Autosomal Recessive Hypercholesterolemia Caused by Mutations in a Putative LDL Receptor Adaptor Protein

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Science  18 May 2001:
Vol. 292, Issue 5520, pp. 1394-1398
DOI: 10.1126/science.1060458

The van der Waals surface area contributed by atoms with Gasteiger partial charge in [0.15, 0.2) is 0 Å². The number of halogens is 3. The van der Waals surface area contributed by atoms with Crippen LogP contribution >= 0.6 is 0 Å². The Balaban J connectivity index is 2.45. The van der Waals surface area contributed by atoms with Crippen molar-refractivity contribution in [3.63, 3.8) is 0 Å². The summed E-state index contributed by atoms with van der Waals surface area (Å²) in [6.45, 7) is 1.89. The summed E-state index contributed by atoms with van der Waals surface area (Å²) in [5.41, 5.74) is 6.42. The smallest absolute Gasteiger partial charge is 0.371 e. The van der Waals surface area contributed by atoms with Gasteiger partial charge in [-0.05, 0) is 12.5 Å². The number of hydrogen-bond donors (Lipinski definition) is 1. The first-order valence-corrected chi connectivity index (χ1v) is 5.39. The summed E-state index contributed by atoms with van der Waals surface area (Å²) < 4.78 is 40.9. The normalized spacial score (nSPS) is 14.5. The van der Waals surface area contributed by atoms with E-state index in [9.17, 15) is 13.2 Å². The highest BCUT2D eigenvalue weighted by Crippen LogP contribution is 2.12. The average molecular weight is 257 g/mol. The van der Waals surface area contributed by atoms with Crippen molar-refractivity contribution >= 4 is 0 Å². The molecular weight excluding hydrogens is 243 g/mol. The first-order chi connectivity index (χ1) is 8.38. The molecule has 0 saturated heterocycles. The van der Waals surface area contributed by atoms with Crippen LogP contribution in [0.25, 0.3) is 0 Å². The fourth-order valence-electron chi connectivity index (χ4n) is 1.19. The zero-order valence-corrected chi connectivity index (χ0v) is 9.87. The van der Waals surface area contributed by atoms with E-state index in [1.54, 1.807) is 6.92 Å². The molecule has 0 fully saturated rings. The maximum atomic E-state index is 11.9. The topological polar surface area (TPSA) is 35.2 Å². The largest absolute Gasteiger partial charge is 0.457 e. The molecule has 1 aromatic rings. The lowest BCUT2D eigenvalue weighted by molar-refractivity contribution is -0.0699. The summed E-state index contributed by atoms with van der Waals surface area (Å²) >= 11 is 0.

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Atherogenic low density lipoproteins are cleared from the circulation by hepatic low density lipoprotein receptors (LDLR). Two inherited forms of hypercholesterolemia result from loss of LDLR activity: autosomal dominant familial hypercholesterolemia (FH), caused by mutations in the LDLR gene, and autosomal recessive hypercholesterolemia (ARH), of unknown etiology. Here we map theARH locus to a ∼1-centimorgan interval on chromosome 1p35 and identify six mutations in a gene encoding a putative adaptor protein (ARH). ARH contains a phosphotyrosine binding (PTB) domain, which in other proteins binds NPXY motifs in the cytoplasmic tails of cell-surface receptors, including the LDLR. ARH appears to have a tissue-specific role in LDLR function, as it is required in liver but not in fibroblasts.

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